Should you choose not to select a first-round quarterback, running back would appear to be the logical way to go. As always, the amount of workhorse running backs available is very thin, and with volume being so critical when it comes to projecting success at the position, you’ll want to address the position group early if the draft allows you to do so.
Of my favorite values, Ezekiel Elliot is going to have plenty of volume (money talks) for a productive offense, which means tons of touchdown upside as well. Also, don’t hold previous injuries against Austin Ekeler and Joe Mixon. Ekeler’s dual-threat prowess gives him as high of a floor as any running back, while Mixon looks prime for an every-down role with Gio Bernard no longer with the Bengals.
The following players project to be very efficient running backs with some questions on their workload: Darrell Henderson, David Montgomery, Josh Jacobs, Travis Etienne, Javonte Williams, JK Dobbins. I’m not inclined to take anyone of this group at their respective ADPs currently, which increases the likelihood I will want to address the position earlier on. Also, don’t forget about Mike Davis, who likes primed to potentially have an every-down role for the Falcons this year with little other competition on the roster. As a deep sleeper, I’ll mention that Tevin Coleman appears to be the favorite to get a majority of the carries for the Jets this season. That said, there appears to be some logic in targeting the position early given the lack of overall depth. In fact, with more running back committees, this likely only will continue to be the case moving forward.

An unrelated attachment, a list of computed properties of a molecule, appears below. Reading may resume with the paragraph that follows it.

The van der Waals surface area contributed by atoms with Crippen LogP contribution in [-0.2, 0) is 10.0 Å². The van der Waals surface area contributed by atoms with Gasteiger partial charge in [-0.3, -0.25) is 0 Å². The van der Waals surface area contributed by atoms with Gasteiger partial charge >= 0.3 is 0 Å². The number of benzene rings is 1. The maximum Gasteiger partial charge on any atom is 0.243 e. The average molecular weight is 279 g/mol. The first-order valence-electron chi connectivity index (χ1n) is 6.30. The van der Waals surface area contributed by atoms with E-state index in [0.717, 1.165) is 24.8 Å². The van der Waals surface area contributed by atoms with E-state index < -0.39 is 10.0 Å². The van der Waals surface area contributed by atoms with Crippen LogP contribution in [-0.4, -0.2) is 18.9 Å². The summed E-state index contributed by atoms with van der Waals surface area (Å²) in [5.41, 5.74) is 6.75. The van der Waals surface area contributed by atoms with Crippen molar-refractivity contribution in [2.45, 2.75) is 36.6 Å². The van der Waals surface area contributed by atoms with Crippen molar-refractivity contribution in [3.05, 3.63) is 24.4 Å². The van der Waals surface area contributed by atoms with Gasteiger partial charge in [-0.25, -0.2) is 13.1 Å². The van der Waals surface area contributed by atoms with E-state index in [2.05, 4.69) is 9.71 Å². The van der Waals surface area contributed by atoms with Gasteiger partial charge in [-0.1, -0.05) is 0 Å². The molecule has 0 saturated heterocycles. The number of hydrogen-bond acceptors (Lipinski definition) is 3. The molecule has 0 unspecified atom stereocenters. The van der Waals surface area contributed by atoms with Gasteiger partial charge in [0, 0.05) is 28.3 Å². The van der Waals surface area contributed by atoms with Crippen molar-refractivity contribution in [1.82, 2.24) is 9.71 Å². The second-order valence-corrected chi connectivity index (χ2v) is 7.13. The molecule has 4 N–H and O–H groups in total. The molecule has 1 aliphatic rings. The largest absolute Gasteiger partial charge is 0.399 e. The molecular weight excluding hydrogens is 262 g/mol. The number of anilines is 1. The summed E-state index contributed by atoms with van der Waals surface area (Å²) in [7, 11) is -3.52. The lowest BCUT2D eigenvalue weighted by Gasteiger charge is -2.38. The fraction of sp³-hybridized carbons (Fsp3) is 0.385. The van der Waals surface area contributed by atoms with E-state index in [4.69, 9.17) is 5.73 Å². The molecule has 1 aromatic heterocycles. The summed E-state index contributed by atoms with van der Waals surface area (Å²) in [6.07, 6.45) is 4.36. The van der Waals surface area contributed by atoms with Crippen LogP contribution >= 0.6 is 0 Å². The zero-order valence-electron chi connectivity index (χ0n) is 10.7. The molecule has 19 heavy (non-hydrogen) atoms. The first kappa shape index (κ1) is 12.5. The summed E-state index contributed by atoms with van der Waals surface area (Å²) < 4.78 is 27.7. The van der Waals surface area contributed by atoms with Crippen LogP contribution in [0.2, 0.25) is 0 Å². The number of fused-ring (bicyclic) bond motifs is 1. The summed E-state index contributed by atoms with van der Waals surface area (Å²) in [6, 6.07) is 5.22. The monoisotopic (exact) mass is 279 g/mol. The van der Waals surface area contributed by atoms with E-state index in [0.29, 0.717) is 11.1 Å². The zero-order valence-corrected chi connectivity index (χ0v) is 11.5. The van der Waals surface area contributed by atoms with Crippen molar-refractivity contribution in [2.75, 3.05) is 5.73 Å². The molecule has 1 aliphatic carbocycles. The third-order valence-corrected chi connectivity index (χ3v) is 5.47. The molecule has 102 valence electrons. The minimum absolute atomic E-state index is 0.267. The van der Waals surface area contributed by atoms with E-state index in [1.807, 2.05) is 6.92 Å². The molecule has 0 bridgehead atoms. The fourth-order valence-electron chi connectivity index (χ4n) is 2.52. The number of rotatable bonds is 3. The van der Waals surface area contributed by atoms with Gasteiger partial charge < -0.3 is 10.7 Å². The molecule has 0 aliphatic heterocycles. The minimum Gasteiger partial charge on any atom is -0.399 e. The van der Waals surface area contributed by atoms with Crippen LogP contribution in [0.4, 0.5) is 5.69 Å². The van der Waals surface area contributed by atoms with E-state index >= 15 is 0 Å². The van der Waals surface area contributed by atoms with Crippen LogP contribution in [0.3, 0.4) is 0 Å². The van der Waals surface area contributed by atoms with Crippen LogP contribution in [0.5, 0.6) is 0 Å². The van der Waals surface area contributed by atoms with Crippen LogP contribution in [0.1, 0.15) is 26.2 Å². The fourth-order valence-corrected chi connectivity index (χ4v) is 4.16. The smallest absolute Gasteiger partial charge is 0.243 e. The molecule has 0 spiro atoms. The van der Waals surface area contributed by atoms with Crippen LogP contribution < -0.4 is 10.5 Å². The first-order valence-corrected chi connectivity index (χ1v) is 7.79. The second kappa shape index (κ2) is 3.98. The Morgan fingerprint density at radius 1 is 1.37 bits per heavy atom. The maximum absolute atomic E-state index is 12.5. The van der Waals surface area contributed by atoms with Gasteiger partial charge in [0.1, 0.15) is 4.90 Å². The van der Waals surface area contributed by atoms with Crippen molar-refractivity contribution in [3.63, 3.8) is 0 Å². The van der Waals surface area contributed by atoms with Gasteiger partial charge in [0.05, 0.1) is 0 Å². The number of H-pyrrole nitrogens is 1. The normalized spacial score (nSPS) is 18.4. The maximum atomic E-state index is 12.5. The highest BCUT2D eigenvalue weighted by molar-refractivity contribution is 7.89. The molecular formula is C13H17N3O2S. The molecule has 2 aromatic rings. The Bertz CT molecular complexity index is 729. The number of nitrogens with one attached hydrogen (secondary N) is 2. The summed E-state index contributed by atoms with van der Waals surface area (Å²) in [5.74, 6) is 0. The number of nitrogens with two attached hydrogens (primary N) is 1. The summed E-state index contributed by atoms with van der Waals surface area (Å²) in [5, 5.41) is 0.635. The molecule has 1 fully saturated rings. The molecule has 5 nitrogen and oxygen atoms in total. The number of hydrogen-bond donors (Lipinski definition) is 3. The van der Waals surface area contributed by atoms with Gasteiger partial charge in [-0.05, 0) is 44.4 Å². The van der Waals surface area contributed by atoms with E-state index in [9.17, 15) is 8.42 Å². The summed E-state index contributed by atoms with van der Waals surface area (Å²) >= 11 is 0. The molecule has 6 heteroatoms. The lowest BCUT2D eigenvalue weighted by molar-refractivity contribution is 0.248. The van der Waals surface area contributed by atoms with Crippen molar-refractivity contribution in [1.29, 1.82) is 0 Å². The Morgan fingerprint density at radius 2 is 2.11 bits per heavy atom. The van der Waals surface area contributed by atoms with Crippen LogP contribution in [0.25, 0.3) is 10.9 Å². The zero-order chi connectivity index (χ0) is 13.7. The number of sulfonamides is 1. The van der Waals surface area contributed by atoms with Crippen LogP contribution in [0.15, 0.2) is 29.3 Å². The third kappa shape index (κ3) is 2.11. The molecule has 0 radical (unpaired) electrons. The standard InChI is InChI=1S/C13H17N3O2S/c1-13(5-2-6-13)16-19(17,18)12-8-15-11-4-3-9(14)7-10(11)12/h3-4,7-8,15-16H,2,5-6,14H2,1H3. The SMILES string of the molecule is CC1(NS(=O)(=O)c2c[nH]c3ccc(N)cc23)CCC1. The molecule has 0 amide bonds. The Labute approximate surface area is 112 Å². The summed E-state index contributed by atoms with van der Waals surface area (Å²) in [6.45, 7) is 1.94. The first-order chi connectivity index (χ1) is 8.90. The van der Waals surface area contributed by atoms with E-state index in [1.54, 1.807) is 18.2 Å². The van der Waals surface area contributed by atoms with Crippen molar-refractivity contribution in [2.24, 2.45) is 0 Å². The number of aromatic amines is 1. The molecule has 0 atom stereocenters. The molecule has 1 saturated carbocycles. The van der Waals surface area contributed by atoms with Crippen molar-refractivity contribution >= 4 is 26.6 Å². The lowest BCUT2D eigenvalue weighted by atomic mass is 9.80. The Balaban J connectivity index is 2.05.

Unlike running back, wide receiver is filled with plenty of depth; it makes a lot of sense to take advantage of this in the middle rounds. Davante Adams, Tyreek Hill, Stefon Diggs, DeAndre Hopkins, and Calvin Ridley all have cases to be WR1- they are the five receivers who’ll command a boatload of targets and be extremely efficient while doing so.
With Michael Thomas set to miss the beginning of the season due to an ankle injury, my new favorite value becomes Diontae Johnson. While the Steelers project to run the ball more this year, there’s a lot of wiggle room with Johnson considering he was on pace for 167 targets on games in which he ran more than 10 routes, which is superb from a PPR standpoint. Outside of that, Odell Beckham Jr. and Tyler Boyd offer value at their respective ADPs. Lastly, I’ll recommend staying away from the Bucs’ receiving corps unless it’s for Antonio Brown. All three of the receivers could be in line for similar target shares, but with Brown easily the cheapest of the bunch, he’s the best option from a value perspective. Should you not want to deal with his off-the-field issues, though, I do not blame you at all.
Round three appears to be the money spot for wide receivers. There are so many productive receivers in good situations, which is fantastic from an entertainment level, as well as from a fantasy perspective. No matter who you end up within that range, you’ll likely be happy with your investment. What a time to be a receiver!